With ablation treatment allowing many patients to live for far longer, it has the potential to change the perspective on some diagnoses. Patients with metastatic disease who go on to live for another decade or more in relatively little discomfort, often come to view their condition as more like a chronic illness. “It’s a strange feeling because you are still living with an illness which is likely to be terminal sooner rather than later,” Hall says. “But it’s no longer in the forefront of your mind. I’ve even been able to return to work part-time.”

However, not every patient with metastatic disease is a suitable candidate for ablation. Surgeons typically only use the technique on patients with 10 tumours or fewer. Any more, and the only viable options are treatments such as chemotherapy or immunotherapy. “You wouldn’t dream of ablating 50 tumours, because if someone has 50 visible tumours, it’s likely that they have another 100 developing that are not yet visible, and so they need drug treatment to treat the disseminated disease,” Adam says.

But in the coming years, ablation is likely to become available to more and more patients, allowing surgeons to tackle cancers in ever more complex locations.

Among the most promising methods is a technology called irreversible electroporation, which involves electrodes being inserted through the skin into a tumour, allowing a high voltage to be generated across the cancer cell membranes, causing them to self-destruct. This is only offered by a small handful of specialised centres in the world, but is expected to become more widespread over the next decade. “It’s a non-thermal approach, so you can go into more sensitive areas such as the pancreas, or ablate tumours which are in the centre of the liver,” Callstrom says.

One day, surgeons may even be able to ablate the most difficult cancers of all – deep brain tumours. The Israeli company Insightec is developing a device that can use focused ultrasound to destroy brain lesions. Because these tiny pulses of energy can be detected on MRI scanners, surgeons can calibrate them to the exact millimetre. “Each pulse generates a single ablation the size of a grain of rice,” Callstrom says. “Because it’s so tiny this allows you to basically tattoo the tumour and so avoid the boundary to any blood vessels or neurons.”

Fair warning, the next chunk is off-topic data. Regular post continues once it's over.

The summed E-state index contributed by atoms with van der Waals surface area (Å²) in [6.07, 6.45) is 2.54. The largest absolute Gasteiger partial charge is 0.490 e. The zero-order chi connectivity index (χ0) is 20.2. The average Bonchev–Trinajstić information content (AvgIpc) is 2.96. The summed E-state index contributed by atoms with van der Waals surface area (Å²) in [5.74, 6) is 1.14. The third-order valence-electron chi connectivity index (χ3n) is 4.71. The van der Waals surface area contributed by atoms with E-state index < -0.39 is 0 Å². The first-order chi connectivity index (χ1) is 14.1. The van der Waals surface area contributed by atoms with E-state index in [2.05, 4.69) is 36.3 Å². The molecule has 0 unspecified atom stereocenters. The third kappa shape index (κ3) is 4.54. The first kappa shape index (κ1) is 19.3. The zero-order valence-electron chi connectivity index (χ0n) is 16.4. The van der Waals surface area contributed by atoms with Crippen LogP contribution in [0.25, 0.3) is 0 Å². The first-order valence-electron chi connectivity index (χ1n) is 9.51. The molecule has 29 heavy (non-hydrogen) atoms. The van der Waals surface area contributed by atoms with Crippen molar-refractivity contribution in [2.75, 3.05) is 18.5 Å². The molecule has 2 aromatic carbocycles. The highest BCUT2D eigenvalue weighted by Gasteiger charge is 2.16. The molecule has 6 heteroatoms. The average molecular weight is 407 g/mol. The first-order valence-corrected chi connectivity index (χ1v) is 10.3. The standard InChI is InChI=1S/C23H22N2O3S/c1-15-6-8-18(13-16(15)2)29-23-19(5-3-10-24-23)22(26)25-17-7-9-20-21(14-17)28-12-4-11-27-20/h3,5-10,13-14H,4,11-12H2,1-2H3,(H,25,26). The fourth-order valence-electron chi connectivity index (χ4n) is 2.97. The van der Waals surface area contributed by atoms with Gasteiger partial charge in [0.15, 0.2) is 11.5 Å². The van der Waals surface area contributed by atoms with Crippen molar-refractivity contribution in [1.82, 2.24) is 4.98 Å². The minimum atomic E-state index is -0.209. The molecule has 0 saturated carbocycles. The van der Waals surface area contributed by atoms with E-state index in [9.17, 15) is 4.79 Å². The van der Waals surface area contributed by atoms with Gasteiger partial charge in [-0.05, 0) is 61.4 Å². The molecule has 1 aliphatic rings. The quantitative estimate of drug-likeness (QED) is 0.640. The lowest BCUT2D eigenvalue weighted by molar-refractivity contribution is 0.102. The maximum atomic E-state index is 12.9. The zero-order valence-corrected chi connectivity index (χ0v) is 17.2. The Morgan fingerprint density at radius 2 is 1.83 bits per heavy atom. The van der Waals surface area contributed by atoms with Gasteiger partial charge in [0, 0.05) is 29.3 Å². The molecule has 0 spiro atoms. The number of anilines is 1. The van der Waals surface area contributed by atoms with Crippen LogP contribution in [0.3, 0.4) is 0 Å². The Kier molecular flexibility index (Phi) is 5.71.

So for the many patients who have cancer that doesn’t respond to any form of drug treatment, there is now often a way of managing and prolonging their lives, which wasn’t possible before.

“The results of these studies have completely changed the thinking regarding some cancers,” Callstrom says. “With patients with metastatic sarcomas, for instance, people used to think that if the drugs failed, that was that. But now we can monitor them. And every time new tumours pop up, we ablate them.”

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August, 2018|OCF In The News|

The surge in throat cancer, especially in men

Source: newswise.com
Author: UC Davis Comprehensive Cancer Center

Humanpapilloma virus (HPV) is now the leading cause of certain types of throat cancer. Dr. Michael Moore, director of head and neck surgery at UC Davis and an HPV-related cancer expert, answers some tough questions about the trend and what can be done about it.

Q: What is HPV and how is it related to head and neck cancers?

A: There are about 150 different types of HPV, but HPV 16 is the one that most frequently causes cancers that affect the tissue in the oropharynx, which includes back of the throat, soft palate, tonsils and the back or base of the tongue. You can get non-cancerous lesions from other types of HPV that look like warts in the nose, mouth or throat, called papillomas. Some can develop in childhood just from exposure early in life. Some develop later in life and only occasionally turn into cancer.

Q: How do you get HPV?

A: HPV can spread from mother to her baby around the time of delivery. It also spreads through unprotected vaginal, anal or oral sex, and even open-mouth kissing. Some people have been found to be infected without an obvious cause.